A macular hole is a disorder in which the center portion of the retina, which is called the macula, develops a hole or a break. The macula is the portion of the retina that is responsible for a person’s ability to read fine print, to drive and to do other detailed work. When a hole develops in this area it results in a reduction in one’s central vision, which can be mild to severe depending on how large the hole is and how long it has been present.
Stages of Macular Holes
- Macular holes go through four different stages. In early stages (stage 1 and 2) patients may notice only a slight distortion or haziness in their vision. Lines may look bent or crooked and in later stages (Stage 3 and 4) central vision is blurred and detailed vision can be lost.
- Macular holes can best be seen on a cross sectional image of the retina which can be obtained using Optical Coherence Tomography. A normal retina appears in image 1, whereas a macular hole can be seen in image 2.
- Macular holes are seen usually in people over age of 60 without any other eye diseases. However, macular holes can be associated to eye disorders such as nearsightedness (high myopia), macular pucker, trauma, diabetes and retinal detachments.
- Usually macular hole affects only one eye, but in up-to 15 percent of time the other eye maybe affected. Only a small percentage of stage 2, 3, and 4 macular holes can heal on their own, the majority will need surgery to improve vision. Surgery is often on an out-patient basis with local anesthesia. In general, once you have a stage 2, 3, or 4 macular hole, you are better off having surgery within four to six weeks. Typically, the longer you wait the less likely you are to get you vision back. Visual recovery for macular holes that are over a year old tends to be less than those that are only a few weeks old.
Macular Hole Surgery
Macular hole surgery involves removing the material in the center of the eye called the vitreous gel. In most cases the tissue on the surface of the retina called the internal limiting membrane and other associated membranes are also removed. The gel is then replaced by a gas bubble. The gas bubble presses against the retina/macula and helps to close the macular hole.
Macular Hole Surgery Recovery
During surgery a gas bubble is typically used, which can last around 2 or 10 weeks depending on the type of gas used. Face down positioning is no longer required in all patients after surgery, but in some cases your physician may request this to improve the chance of success. When needed it is typically only for a few hours a day, and at night patients can usually sleep on their side. While the gas bubble is in your eye, you will be instructed not to fly as the bubble can expand and cause eye pressure elevation, glaucoma, pain and vision loss.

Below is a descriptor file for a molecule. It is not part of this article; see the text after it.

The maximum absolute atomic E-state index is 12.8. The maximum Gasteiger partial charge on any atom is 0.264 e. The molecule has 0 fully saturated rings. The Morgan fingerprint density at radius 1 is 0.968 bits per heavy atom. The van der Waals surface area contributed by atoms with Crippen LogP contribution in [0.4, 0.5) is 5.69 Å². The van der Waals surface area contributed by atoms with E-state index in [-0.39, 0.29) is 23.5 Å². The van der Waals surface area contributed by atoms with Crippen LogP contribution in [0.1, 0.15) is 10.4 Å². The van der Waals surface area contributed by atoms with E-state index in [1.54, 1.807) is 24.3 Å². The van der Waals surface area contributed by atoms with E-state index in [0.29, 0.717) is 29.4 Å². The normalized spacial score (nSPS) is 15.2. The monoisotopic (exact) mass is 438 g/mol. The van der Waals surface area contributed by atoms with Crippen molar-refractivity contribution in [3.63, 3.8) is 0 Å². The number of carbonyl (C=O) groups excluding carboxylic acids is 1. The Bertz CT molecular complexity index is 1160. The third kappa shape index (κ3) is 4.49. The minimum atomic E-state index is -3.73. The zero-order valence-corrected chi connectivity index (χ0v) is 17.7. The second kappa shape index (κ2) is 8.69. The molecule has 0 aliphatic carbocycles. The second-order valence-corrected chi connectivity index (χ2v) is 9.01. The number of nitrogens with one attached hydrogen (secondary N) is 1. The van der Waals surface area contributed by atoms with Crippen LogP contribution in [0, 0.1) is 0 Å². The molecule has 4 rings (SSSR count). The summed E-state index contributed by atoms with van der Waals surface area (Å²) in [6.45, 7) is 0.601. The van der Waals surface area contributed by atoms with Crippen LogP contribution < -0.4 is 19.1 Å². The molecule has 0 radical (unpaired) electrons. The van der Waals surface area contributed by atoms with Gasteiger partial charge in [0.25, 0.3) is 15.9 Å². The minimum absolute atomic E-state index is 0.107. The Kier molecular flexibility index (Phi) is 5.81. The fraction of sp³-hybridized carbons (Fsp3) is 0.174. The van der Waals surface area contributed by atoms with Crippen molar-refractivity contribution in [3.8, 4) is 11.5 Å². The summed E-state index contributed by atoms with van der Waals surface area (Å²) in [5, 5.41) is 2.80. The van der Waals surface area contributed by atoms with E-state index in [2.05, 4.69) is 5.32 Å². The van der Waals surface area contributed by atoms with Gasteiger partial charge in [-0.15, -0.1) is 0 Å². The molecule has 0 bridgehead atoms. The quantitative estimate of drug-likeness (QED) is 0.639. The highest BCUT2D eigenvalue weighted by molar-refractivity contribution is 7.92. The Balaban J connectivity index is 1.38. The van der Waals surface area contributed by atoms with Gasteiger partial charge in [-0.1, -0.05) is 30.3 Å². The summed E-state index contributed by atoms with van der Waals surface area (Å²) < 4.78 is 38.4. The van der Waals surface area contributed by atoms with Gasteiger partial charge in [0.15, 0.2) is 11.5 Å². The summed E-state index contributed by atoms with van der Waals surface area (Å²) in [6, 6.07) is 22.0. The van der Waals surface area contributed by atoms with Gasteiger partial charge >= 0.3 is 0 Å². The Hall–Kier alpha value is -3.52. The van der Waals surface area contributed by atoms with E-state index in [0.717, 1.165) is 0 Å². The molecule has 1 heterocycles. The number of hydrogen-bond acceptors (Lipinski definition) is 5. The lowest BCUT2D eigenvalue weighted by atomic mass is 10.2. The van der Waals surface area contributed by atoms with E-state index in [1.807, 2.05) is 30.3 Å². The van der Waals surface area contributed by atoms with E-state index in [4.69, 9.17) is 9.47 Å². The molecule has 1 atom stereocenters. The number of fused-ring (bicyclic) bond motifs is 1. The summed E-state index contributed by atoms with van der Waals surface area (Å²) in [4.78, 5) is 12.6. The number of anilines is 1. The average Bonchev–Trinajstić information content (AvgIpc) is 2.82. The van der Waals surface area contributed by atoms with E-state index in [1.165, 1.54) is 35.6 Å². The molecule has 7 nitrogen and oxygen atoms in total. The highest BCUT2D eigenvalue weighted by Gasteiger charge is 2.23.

A Macular Pucker is a thin tissue that is similar to the skin of an onion or a piece of plastic wrap that has developed over the central portion of the retina, the macula.
There are other names that can be used for this condition including epiretinal membrane, wrinkled retina, pre-retinal fibrosis, or scar tissue.
The condition can result in decreased vision and distortion of your vision. Straight lines can appear wavy. This is a result of the tissue contracting, distorting, and thickening the retina. These changes can best be seen on a cross sectional image of the retina which can be obtained by the Retina Health Center specialists using Optical Coherence Tomography (OCT).
OCT delivers a high resolution imagery to help ophthalmologists determine the presence of a macular pucker. Normal retina appears in image 1, whereas a thickened and distorted retina due to a macular pucker can be seen in image 2. The distorted line on top of the image represents the macular pucker. This condition is most common in patients over the age of 50. Most of the time it affects one eye, however it may affect the other eye at a later stage. Macular puckers are more common when other conditions are present such as diabetes, inflammation, and trauma. Severe visual loss from macular pucker is rare; most of the time patients may notice blurred or distorted vision that can be mild to moderate with slow progression. Most of the time when symptoms are mild treatment is not needed.
Surgery for Macular Pucker
If visual distortion and blurriness limits reading or everyday activity then a surgical procedure may be recommended. The surgical procedure consists of vitrectomy with removal of the scar tissue. Surgery can restore vision and improve distortion in most people; however it may not return to normal.